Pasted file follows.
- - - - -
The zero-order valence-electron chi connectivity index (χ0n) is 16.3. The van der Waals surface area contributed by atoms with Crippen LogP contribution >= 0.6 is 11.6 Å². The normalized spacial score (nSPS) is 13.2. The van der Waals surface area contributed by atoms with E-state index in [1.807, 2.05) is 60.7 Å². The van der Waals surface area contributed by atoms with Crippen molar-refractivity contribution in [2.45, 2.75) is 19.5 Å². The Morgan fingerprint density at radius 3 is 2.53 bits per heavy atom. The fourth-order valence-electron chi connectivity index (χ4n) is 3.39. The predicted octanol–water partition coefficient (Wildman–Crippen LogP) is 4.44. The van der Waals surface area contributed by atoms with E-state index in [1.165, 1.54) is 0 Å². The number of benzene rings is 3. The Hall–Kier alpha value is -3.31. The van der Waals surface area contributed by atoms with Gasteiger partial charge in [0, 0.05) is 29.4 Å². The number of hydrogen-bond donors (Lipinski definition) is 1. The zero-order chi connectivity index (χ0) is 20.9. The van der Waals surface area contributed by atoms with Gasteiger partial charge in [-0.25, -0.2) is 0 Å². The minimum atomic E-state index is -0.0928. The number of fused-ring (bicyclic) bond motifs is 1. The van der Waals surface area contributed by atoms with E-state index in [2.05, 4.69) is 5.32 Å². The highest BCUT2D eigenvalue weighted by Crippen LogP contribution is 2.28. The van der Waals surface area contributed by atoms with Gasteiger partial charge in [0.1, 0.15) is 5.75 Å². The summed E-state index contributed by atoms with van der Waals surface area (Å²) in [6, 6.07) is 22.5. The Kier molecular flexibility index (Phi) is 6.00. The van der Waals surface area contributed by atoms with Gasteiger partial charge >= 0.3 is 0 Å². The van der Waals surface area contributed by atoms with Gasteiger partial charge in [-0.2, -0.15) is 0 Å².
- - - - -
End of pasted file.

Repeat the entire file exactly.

The zero-order valence-electron chi connectivity index (χ0n) is 16.3. The van der Waals surface area contributed by atoms with Crippen LogP contribution >= 0.6 is 11.6 Å². The normalized spacial score (nSPS) is 13.2. The van der Waals surface area contributed by atoms with E-state index in [1.807, 2.05) is 60.7 Å². The van der Waals surface area contributed by atoms with Crippen molar-refractivity contribution in [2.45, 2.75) is 19.5 Å². The Morgan fingerprint density at radius 3 is 2.53 bits per heavy atom. The fourth-order valence-electron chi connectivity index (χ4n) is 3.39. The predicted octanol–water partition coefficient (Wildman–Crippen LogP) is 4.44. The van der Waals surface area contributed by atoms with E-state index in [1.165, 1.54) is 0 Å². The number of benzene rings is 3. The Hall–Kier alpha value is -3.31. The van der Waals surface area contributed by atoms with Gasteiger partial charge in [0, 0.05) is 29.4 Å². The number of hydrogen-bond donors (Lipinski definition) is 1. The zero-order chi connectivity index (χ0) is 20.9. The van der Waals surface area contributed by atoms with Gasteiger partial charge in [-0.25, -0.2) is 0 Å². The minimum atomic E-state index is -0.0928. The number of fused-ring (bicyclic) bond motifs is 1. The van der Waals surface area contributed by atoms with E-state index in [2.05, 4.69) is 5.32 Å². The highest BCUT2D eigenvalue weighted by Crippen LogP contribution is 2.28. The van der Waals surface area contributed by atoms with Gasteiger partial charge in [0.1, 0.15) is 5.75 Å². The summed E-state index contributed by atoms with van der Waals surface area (Å²) in [6, 6.07) is 22.5. The Kier molecular flexibility index (Phi) is 6.00. The van der Waals surface area contributed by atoms with Gasteiger partial charge >= 0.3 is 0 Å². The van der Waals surface area contributed by atoms with Gasteiger partial charge in [-0.2, -0.15) is 0 Å².